Smithsonian Folkways and The Rhapsody Project present the official release concert for Roll Columbia: Woody Guthrie’s 26 Northwest Songs. The concert will take place at Portland’s Alberta Rose Theatre on Friday, July 14th, which would have been Woody’s 105th birthday.
The concert, which will feature many of the artists who appeared on Roll Columbia, will highlight the songs Guthrie wrote in Portland during the spring of 1941 when he was hired by the Bonneville Power Administration (BPA). The 26 songs he penned over 30 days included some of his best-known work: “Pastures of Plenty,” “Hard Travelin’,” and “Roll On, Columbia, Roll On,” which later became the state folk song of Washington.
The BPA, a New Deal-era public works agency created in 1937, commissioned Guthrie to write the series of songs to help promote the benefits of dams being constructed along the Columbia River. Renowned ethnomusicologist Alan Lomax had recommended Guthrie for the project, and Guthrie moved from California to Portland, being paid little more than $10 a song for his month’s work.
The two-disc Roll Columbia is the first set ever to include all 26 songs Guthrie wrote during his prolific month spent working for the BPA, including nine that had never been previously released. American Songwriter calls Roll Columbia “a beautifully realized and important tribute to Guthrie and his work during this brief but influential creative stretch.”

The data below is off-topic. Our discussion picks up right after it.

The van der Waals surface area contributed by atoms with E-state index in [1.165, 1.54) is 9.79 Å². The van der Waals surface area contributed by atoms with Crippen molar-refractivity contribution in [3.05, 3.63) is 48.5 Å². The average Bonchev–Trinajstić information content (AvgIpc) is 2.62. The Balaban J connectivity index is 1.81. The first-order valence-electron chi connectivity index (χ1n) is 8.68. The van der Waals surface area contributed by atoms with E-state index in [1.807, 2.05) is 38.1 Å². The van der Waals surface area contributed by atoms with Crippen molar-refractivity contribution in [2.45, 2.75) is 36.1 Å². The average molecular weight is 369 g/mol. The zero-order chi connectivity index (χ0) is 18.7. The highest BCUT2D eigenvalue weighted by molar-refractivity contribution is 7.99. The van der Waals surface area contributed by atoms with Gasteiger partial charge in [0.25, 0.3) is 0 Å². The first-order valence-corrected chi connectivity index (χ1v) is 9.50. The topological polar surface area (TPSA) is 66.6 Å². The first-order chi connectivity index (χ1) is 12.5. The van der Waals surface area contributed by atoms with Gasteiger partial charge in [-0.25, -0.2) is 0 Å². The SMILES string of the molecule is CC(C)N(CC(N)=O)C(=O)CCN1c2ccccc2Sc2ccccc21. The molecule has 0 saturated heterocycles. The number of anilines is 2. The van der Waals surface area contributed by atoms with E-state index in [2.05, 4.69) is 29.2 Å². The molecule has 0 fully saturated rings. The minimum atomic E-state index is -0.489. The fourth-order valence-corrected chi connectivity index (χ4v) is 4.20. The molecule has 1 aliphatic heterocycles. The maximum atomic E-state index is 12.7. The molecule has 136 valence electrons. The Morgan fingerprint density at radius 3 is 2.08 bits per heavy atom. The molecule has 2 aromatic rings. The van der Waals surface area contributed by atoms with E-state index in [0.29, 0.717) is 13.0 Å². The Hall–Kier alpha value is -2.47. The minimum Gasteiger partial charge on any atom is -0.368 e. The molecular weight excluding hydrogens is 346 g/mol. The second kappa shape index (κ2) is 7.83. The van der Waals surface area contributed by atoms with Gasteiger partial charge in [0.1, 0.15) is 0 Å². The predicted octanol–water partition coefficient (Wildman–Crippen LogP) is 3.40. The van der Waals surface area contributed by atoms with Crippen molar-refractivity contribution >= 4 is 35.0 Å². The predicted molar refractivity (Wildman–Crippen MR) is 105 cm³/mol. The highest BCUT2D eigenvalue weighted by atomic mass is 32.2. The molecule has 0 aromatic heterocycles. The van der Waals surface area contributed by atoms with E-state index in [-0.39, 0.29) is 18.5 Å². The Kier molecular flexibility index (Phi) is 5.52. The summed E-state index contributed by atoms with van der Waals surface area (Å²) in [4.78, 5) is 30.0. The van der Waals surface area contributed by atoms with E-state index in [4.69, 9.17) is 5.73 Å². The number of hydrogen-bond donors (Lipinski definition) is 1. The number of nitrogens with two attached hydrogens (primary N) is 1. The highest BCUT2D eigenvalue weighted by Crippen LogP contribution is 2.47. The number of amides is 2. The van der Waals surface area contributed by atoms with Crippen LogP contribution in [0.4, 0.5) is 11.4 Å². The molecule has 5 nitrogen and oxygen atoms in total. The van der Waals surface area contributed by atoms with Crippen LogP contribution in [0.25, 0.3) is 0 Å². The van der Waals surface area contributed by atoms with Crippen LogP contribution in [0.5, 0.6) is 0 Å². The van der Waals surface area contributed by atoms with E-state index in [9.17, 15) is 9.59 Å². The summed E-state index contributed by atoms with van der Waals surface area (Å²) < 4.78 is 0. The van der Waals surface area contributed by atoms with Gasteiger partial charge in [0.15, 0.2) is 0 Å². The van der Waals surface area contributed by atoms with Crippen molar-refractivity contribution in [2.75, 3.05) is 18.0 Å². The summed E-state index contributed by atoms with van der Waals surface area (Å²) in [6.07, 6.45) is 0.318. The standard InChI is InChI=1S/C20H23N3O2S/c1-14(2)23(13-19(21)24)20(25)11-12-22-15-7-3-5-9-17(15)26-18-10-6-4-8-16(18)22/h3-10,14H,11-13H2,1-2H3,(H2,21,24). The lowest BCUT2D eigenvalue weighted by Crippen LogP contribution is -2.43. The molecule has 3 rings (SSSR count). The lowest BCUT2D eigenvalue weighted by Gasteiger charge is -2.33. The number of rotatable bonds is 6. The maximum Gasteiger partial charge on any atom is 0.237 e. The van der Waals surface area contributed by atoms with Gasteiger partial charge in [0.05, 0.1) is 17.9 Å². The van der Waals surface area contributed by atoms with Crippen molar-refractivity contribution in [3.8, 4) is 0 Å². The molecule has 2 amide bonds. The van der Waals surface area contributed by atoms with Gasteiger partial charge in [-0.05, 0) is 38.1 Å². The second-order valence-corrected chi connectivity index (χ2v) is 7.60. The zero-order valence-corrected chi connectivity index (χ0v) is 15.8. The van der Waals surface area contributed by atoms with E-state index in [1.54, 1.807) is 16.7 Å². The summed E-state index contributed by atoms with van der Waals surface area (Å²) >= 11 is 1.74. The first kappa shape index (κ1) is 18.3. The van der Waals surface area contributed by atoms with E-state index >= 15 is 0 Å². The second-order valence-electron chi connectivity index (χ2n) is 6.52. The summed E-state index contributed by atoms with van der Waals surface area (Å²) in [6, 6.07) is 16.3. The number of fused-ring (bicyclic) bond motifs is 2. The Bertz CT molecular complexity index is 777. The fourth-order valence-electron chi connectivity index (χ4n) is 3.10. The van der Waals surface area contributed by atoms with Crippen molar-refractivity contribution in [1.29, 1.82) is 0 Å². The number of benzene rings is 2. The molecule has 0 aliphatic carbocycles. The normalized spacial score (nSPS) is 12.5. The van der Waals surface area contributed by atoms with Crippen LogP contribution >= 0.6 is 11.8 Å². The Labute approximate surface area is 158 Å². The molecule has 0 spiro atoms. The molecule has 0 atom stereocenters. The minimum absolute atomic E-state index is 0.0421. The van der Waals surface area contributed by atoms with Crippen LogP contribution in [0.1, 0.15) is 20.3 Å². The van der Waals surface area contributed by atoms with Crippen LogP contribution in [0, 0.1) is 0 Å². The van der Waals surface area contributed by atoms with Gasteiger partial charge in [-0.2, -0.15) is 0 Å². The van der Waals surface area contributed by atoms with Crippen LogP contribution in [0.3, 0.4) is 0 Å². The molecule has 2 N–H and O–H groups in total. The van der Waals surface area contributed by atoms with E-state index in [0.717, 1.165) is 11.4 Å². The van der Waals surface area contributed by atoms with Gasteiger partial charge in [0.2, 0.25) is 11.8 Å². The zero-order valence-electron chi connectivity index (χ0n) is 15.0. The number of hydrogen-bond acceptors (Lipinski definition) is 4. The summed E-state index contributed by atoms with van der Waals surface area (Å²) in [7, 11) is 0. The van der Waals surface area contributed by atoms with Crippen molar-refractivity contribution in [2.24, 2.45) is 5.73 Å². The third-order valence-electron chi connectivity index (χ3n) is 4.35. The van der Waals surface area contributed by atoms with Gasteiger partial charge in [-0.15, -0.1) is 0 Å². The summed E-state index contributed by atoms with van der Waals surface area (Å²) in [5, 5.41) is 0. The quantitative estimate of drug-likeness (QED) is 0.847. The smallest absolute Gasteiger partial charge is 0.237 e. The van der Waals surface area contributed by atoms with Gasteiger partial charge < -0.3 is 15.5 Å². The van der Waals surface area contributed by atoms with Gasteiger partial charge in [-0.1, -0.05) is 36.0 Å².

Artists performing at the album-release concert include Northwest roots music duo Ben Hunter and Joe Seamons, the founders of The Rhapsody Project. Just as they did for Roll Columbia, Seamons and folklorist and former BPA employee Bill Murlin enlisted a cross-generational mix of musicians with ties to the Pacific Northwest, among them Annalisa Tornfelt & the Tornfelt Sisters, Orville Johnson, Jon Neufeld of the Portland-based folk group Black Prairie, Timberbound and Carl Allen.
Smithsonian Folkways’ connection to Guthrie dates to the early 1940s when Folkways founder Moses Asch started releasing his work. Guthrie became one of Folkways’ foundational figures, and the label remains home to many of his most famous recordings.
The Alberta Rose Theatre, by the way, was a movie house during the time Guthrie lived in Portland. Tickets for the 8 p.m. concert are $18 in advance, $22 at the door. Minors may attend when accompanied by a parent or guardian.